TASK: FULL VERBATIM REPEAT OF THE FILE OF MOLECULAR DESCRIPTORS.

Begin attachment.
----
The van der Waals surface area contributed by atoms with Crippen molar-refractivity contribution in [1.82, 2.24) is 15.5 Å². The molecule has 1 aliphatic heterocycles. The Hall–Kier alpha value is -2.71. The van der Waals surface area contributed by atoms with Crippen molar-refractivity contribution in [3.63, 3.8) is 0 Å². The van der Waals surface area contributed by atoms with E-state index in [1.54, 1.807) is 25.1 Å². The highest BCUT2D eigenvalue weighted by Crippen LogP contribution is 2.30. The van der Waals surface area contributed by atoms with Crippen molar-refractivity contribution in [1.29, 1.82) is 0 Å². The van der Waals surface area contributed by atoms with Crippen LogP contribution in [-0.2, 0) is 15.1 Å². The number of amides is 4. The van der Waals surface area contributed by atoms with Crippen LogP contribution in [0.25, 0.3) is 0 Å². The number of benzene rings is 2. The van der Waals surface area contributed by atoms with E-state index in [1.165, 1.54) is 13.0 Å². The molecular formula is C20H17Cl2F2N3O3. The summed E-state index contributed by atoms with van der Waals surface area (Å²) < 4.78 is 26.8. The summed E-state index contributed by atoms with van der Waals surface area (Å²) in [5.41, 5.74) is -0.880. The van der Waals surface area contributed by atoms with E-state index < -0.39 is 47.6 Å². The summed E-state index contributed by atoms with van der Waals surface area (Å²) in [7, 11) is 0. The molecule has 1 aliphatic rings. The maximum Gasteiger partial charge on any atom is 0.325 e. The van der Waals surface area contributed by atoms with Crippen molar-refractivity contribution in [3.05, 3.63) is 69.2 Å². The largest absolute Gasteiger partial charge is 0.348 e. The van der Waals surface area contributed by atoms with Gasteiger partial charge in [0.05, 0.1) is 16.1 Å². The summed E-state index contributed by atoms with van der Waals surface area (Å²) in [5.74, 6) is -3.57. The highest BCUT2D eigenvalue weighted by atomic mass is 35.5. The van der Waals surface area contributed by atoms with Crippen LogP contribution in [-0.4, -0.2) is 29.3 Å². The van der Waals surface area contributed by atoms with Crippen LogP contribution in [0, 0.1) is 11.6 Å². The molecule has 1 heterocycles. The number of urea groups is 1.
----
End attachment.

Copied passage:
The van der Waals surface area contributed by atoms with Crippen molar-refractivity contribution in [1.82, 2.24) is 15.5 Å². The molecule has 1 aliphatic heterocycles. The Hall–Kier alpha value is -2.71. The van der Waals surface area contributed by atoms with Crippen molar-refractivity contribution in [3.63, 3.8) is 0 Å². The van der Waals surface area contributed by atoms with E-state index in [1.54, 1.807) is 25.1 Å². The highest BCUT2D eigenvalue weighted by Crippen LogP contribution is 2.30. The van der Waals surface area contributed by atoms with Crippen molar-refractivity contribution in [1.29, 1.82) is 0 Å². The van der Waals surface area contributed by atoms with Crippen LogP contribution in [-0.2, 0) is 15.1 Å². The number of amides is 4. The van der Waals surface area contributed by atoms with Crippen LogP contribution in [0.25, 0.3) is 0 Å². The number of benzene rings is 2. The van der Waals surface area contributed by atoms with E-state index in [1.165, 1.54) is 13.0 Å². The molecular formula is C20H17Cl2F2N3O3. The summed E-state index contributed by atoms with van der Waals surface area (Å²) < 4.78 is 26.8. The summed E-state index contributed by atoms with van der Waals surface area (Å²) in [5.41, 5.74) is -0.880. The van der Waals surface area contributed by atoms with E-state index < -0.39 is 47.6 Å². The summed E-state index contributed by atoms with van der Waals surface area (Å²) in [7, 11) is 0. The molecule has 1 aliphatic rings. The maximum Gasteiger partial charge on any atom is 0.325 e. The van der Waals surface area contributed by atoms with Crippen molar-refractivity contribution in [3.05, 3.63) is 69.2 Å². The largest absolute Gasteiger partial charge is 0.348 e. The van der Waals surface area contributed by atoms with Gasteiger partial charge in [0.05, 0.1) is 16.1 Å². The summed E-state index contributed by atoms with van der Waals surface area (Å²) in [5.74, 6) is -3.57. The highest BCUT2D eigenvalue weighted by atomic mass is 35.5. The van der Waals surface area contributed by atoms with Crippen LogP contribution in [-0.4, -0.2) is 29.3 Å². The van der Waals surface area contributed by atoms with Crippen LogP contribution in [0, 0.1) is 11.6 Å². The molecule has 1 heterocycles. The number of urea groups is 1.